Virasat-E-Khalsa,the new museum of Sikh history at Sri Anandpur Sahib,is increasingly being regarded as a place of worship by thousands of Sikhs who visit it daily.
The museum celebrates the 500-year-old Sikh heritage and chronicles the events that led to the birth of Sikhism. The symbolic representation of the 10 Sikh Gurus has elevated the museum in the eyes of the tourists here mostly Sikhs who come visiting from the country or abroad.
The museum,which was thrown open to the public in November last year,is open from 8 am to 8 pm. Around 8,000 tourists daily visit this complex spread over 65 acres.
A large number of visitors are seen entering the Khalsa Heritage Complex barefoot and with covered heads. Though musuem authorities gently tell tourists that they dont have to enter barefoot,but devotion takes precedence over any such advisory.
Chief Executive Officer of Anandpur Sahib Foundation,Dr Karamjit Singh Sra,said: A guard near the pass windows suggested that we should have carpets on the walkway,leading from the parking area to the museum building. He said the days are getting hot and visitors face trouble walking barefoot. When I told him to request people to keep their shoes on,he said a large percentage of visitors leave their footwear in their vehicles before they reach the pass windows.
Tejinder Singh,a senior official at the Complex,has often witnessed visitors entering the museum as if they are going into a gurdwara heads bowed and with folded hands. At the Ik Onkar gallery,visitors often bow in worship. And at the display of the thick black iron plate outside,which symbolises the martyrdom of Guru Tegh Bahadur,they kneel and touch their forehead to the ground. For them,it is not just a museum. It is the tale of their Gurus brought alive before them, he said.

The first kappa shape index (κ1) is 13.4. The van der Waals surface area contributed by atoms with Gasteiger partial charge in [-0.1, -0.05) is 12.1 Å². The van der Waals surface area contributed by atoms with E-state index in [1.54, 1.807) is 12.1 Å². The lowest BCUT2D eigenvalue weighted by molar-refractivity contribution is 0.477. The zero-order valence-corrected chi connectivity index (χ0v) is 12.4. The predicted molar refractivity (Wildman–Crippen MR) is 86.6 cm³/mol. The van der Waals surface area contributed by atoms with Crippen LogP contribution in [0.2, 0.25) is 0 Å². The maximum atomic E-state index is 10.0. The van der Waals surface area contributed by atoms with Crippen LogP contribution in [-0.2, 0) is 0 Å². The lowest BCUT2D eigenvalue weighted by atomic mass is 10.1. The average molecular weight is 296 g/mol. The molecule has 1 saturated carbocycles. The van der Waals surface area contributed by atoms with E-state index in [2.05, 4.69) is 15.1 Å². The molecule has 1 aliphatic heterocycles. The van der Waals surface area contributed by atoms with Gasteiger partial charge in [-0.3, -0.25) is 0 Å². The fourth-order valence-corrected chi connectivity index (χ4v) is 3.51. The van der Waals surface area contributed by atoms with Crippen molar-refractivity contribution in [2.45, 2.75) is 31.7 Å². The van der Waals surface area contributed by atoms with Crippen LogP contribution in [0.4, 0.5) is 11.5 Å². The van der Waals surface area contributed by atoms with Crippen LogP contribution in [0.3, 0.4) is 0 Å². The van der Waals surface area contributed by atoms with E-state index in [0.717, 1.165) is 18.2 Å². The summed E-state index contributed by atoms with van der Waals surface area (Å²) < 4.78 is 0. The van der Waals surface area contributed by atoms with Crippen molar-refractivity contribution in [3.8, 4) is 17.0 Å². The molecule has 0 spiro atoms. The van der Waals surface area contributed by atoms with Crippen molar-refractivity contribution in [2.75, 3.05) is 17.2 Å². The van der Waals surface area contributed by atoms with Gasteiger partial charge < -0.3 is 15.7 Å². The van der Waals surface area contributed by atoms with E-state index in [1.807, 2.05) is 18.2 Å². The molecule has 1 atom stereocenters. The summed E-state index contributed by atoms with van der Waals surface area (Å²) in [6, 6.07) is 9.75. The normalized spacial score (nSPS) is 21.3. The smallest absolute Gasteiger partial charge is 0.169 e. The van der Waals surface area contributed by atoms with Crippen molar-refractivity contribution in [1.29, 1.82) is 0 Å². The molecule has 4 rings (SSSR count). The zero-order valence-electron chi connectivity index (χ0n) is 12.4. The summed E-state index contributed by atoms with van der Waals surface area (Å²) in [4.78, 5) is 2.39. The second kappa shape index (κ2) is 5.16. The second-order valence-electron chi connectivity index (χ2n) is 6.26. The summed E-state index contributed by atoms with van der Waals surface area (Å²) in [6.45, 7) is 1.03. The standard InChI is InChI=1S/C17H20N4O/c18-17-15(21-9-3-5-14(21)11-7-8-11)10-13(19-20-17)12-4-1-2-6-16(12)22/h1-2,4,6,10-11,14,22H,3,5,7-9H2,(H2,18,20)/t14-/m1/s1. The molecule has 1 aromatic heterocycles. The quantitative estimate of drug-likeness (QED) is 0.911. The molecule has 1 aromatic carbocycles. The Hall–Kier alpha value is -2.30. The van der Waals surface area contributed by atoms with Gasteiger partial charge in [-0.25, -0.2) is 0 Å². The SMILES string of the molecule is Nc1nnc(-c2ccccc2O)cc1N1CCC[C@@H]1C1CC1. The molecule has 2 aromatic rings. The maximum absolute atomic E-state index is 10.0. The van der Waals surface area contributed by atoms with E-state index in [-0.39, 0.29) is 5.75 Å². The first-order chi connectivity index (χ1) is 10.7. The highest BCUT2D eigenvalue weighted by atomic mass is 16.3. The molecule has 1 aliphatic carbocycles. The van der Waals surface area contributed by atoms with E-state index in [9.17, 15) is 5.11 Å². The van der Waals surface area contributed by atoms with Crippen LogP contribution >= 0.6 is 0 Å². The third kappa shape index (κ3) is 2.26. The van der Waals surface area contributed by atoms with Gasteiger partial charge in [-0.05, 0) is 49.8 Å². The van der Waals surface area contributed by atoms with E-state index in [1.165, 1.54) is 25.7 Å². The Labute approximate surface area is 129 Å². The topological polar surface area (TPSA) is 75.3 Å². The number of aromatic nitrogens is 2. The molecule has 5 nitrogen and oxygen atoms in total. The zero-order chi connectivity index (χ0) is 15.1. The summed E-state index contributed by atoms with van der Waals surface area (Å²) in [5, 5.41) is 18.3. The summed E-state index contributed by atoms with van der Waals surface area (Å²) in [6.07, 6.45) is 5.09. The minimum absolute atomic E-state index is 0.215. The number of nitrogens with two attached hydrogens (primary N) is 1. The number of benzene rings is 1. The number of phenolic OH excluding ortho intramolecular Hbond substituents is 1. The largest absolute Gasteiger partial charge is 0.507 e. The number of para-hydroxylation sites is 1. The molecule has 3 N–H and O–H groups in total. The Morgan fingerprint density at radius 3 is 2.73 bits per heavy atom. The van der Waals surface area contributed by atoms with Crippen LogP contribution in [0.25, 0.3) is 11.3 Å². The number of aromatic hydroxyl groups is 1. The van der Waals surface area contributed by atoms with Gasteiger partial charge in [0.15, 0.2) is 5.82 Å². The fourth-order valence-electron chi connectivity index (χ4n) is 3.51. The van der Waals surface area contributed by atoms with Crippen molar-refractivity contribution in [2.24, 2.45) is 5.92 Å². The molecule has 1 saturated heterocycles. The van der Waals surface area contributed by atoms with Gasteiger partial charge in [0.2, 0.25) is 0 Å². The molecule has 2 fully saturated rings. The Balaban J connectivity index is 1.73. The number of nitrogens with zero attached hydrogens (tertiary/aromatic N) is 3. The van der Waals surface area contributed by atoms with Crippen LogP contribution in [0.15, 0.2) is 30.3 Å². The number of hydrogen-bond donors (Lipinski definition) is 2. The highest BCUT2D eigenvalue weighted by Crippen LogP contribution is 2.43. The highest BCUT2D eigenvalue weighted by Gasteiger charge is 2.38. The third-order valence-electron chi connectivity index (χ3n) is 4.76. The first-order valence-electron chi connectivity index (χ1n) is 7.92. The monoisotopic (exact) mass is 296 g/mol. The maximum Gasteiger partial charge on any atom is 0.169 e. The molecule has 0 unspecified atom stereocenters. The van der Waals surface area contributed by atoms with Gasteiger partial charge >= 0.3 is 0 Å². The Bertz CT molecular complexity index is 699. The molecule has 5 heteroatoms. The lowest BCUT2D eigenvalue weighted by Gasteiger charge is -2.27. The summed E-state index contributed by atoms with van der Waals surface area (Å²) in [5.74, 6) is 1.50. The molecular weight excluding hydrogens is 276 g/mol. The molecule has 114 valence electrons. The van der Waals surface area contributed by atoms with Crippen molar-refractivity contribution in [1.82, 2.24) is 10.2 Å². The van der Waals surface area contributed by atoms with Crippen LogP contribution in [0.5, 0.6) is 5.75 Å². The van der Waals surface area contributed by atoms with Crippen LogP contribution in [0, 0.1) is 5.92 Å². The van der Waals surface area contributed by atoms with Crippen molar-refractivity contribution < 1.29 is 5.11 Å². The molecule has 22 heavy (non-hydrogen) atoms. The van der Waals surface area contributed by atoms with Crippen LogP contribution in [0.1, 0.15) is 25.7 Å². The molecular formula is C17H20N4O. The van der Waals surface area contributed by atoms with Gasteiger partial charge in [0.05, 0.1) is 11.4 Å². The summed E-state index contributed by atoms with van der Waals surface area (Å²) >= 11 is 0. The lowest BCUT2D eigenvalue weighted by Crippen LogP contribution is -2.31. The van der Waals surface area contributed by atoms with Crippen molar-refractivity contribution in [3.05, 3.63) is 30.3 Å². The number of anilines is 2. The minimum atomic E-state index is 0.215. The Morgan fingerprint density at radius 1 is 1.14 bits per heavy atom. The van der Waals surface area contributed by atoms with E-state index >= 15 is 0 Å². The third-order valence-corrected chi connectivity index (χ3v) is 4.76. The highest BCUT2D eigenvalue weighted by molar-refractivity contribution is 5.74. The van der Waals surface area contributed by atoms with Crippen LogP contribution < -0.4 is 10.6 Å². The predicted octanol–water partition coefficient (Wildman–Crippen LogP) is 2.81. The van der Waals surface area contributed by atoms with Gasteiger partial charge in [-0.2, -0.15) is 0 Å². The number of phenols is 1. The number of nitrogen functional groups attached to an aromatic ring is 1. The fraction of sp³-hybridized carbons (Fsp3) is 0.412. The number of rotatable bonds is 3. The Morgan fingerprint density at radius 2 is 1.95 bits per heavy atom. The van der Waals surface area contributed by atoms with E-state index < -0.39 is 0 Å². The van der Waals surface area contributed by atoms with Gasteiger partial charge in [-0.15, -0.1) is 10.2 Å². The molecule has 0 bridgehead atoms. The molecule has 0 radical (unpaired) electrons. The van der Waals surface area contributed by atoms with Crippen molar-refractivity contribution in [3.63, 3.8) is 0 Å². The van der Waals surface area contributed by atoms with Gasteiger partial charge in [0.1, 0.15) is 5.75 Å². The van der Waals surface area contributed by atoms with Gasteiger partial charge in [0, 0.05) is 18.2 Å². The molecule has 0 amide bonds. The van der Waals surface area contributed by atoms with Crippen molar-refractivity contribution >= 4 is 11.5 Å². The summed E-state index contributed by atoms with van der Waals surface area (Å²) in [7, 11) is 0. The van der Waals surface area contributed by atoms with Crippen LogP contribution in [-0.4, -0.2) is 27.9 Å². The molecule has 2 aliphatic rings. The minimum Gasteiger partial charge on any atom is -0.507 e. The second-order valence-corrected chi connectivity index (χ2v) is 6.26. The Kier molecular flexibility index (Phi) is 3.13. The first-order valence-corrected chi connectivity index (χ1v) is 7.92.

The mood here is not all seriousness though. At Panj Paani the first gallery which plays the eight-minute track of Jasbir Jassi singing Challa,the quintessential Punjabi folksong tourists often break into impromptu bhangra. Of the 25 multi-media galleries planned here,15 have been made in the first phase of the project.
The Complex also boasts of an expansive water body,where visitors often throw coins. About a month ago,the management drained the water from the pond to release fresh water. The coins collected added up to around Rs 6,000.
Moreover,there is no entry fee for the Virasat-e-Khalsa. The museum does not have a concrete revenue generation plan yet and is financed by the state government.
A number of NRIs who have visited the place have suggested that a donation box should be kept for visitors,since many of them want to contribute to the upkeep of the monument.